Low-intensity Vibration therapy is supported by over 35 years of research.
On this page you’ll find a selection of key research papers, studies, and articles.
If you’re interested in a comprehensive research list, please get in touch.
Pagnotti, Gabriel M et al. “Combating osteoporosis and obesity with exercise: leveraging cell mechanosensitivity.” (2019)
In this Nature Review, the author’s concluded, ‘Empirical evidence suggests that mechanical signals can be used to prevent and/or treat osteoporosis and obesity, guiding mesenchymal and satellite stem cell lineage selection towards an improved musculoskeletal system and suppressed adipose burden, salutary end points that mirror those of exercise and are enabled by an intact cytoskeletal and nuclear connectivity.
Rajapakse, C.S., et al. Effect of Low-Intensity Vibration on Bone Strength, Microstructure, and Adiposity in Pre-Osteoporotic Postmenopausal Women: A Randomized Placebo-Controlled Trial. (2021)
This year-long study of 80 participants used MRI to determine the fat content of bone marrow – the lower the fat, the more responsive the bone marrow will be to mechanical signals. This is because there are more stem cells available to form bone. The study showed Low-intensity Vibration (LIV; 30Hz and 0.3g) helps to protect the bone marrow environment in the spine. Secondly, they overlaid the MRI scans with high resolution CT scans to show, relative to the baseline, both the quantity and quality of bone declined in the placebo group (as expected), while the marrow fat simultaneously increased. The LiV group showed an improvement in both bone quantity and quality, while fat cell production was suppressed in the marrow. These two outcomes show the range of benefits from LiV, as LiV encourages greater bone quantity and quality, in addition to maintaining a more viable bone marrow environment.
Gilsanz, V., Wren, T.A., Sanchez, M., Dorey, F., Judex, S. and Rubin, C. Low-Level, High-Frequency Mechanical Signals Enhance Musculoskeletal Development of Young Women With Low BMD. (2006)
This 12-month study in 50 young women with low bone mineral density demonstrated LiV therapy can generate increased bone and muscle mass in the weight-bearing skeleton. In the most compliant subjects, gains of up to 7.2% were seen in spinal musculature and improvements up to 3.9% were reported in cancellous bone tissue of the spine.
Ward, K., Alsop, C., Caulton, J., Rubin, C., Adams, J. and Mughal, Z. Low Magnitude Mechanical Loading Is Osteogenic in Children With Disabling Conditions. (2004)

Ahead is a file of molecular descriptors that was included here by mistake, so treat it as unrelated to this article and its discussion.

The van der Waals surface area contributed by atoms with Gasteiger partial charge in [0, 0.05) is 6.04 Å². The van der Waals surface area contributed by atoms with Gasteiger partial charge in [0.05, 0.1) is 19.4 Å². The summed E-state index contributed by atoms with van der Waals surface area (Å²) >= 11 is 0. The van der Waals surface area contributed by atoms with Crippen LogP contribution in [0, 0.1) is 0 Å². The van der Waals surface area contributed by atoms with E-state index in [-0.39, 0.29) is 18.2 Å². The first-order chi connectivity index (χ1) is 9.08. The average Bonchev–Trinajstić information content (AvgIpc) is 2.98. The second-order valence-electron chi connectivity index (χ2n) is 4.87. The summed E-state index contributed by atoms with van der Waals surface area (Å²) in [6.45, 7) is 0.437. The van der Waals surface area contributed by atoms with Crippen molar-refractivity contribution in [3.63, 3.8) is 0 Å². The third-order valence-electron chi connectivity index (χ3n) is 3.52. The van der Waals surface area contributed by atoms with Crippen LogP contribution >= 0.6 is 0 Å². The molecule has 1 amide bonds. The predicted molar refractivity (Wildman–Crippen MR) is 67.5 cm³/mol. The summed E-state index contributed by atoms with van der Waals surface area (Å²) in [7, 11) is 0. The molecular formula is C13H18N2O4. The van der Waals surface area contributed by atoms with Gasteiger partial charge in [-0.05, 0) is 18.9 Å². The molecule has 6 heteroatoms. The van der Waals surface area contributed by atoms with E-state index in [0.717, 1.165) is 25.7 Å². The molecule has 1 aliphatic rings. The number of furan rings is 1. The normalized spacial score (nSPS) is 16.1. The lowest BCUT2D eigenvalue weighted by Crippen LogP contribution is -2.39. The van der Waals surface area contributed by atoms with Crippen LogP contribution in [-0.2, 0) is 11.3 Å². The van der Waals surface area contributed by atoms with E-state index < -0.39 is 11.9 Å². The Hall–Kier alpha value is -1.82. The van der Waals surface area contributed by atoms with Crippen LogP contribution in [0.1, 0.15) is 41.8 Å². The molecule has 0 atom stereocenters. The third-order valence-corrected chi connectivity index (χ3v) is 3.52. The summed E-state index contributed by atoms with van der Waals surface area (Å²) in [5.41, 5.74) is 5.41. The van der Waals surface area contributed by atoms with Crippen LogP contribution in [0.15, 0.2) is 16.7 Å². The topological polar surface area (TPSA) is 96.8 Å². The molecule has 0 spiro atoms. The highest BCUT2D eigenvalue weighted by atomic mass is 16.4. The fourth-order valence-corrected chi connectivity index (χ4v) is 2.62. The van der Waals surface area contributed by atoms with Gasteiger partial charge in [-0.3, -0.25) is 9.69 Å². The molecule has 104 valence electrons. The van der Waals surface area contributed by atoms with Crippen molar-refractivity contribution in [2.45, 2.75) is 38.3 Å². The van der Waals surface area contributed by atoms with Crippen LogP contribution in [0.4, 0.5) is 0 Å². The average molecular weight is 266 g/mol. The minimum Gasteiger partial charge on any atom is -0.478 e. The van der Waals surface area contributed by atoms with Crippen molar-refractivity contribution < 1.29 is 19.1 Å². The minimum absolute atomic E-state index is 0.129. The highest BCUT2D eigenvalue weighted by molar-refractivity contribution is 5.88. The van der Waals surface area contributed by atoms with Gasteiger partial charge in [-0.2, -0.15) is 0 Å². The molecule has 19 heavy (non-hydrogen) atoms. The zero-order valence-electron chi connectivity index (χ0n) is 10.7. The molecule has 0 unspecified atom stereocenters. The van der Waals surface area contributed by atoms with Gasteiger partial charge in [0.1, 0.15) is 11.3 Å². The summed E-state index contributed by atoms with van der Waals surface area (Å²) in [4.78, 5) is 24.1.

This pilot randomized controlled trial provides preliminary evidence that low-level mechanical stimuli represent a noninvasive, non-pharmacological treatment of low BMD in children with disabling conditions.
Rubin, Clinton et al. Prevention of postmenopausal bone loss by a low-magnitude, high-frequency mechanical stimuli: a clinical trial assessing compliance, efficacy, and safety. (2004)
A 1-year prospective, randomized, double-blind, and placebo-controlled trial of 70 postmenopausal women demonstrated that brief periods (<20 minutes) of a low-level (0.2g, 30 Hz) vibration applied during quiet standing can effectively inhibit bone loss in the spine and femur, with efficacy increasing significantly with greater compliance, particularly in those subjects with lower body mass.
Leung, K S et al. “Effects of 18-month low-magnitude high-frequency vibration on fall rate and fracture risks in 710 community elderly–a cluster-randomized controlled trial.” (2014)
In this prospective cluster-randomized controlled clinical trial involving 710 elderly subjects into the long term effects of low-magnitude high frequency vibration, the researchers concluded, ‘LMHFV is effective in fall prevention with improved muscle strength and balancing ability in the elderly. We recommend its use in the community as an effective fall prevention program and to decrease related injuries.’
Beck, Belinda R, and Tracey L Norling. “The effect of 8 mos of twice-weekly low- or higher intensity whole body vibration on risk factors for postmenopausal hip fracture.” (2010)
In this eight month randomised controlled trial, the researchers concluded, ‘Eight mos of twice-weekly whole body vibration may reduce bone loss at the hip and spine and improve lower limb muscle function. These changes may translate to a decreased risk of falls and hip fracture.’
Stewart, Julian M et al. Plantar vibration improves leg fluid flow in perimenopausal women. (2005)
This study of 18 women aged between 45.5-63.3 demonstrates the influence of plantar vibration on circulation and lymphatic flow. The researchers concluded, ‘The results suggest that plantar vibration serves to significantly enhance peripheral and systemic blood flow, peripheral lymphatic flow, and venous drainage, which may account for the apparent ability of such stimuli to influence bone mass’
Cheung, W-H et al. “Improvement in muscle performance after one-year cessation of low-magnitude high-frequency vibration in community elderly.” (2016).
This study of 59 elderly women investigated the effects on muscle performance after one year-cessation of low-magnitude high-frequency (LMHFV) intervention. The researchers concluded, ‘The benefits of LMHFV for balancing ability, muscle strength and risk of falling in elderly were retained 1 year after cessation of LMHFV.’
The Marodyne LiV is a natural and gentle way to improve the bone and muscle health of adults and children. Using gentle, targeted vibrations, the Marodyne LiV device stimulates the body’s stem cells to encourage bone and muscle growth.
The device has no known side effects or contraindications and can be used at home. Each session only takes 10 minutes a day.
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LivMD is the exclusive UK and Éire distributor for the Marodyne LiV Device.
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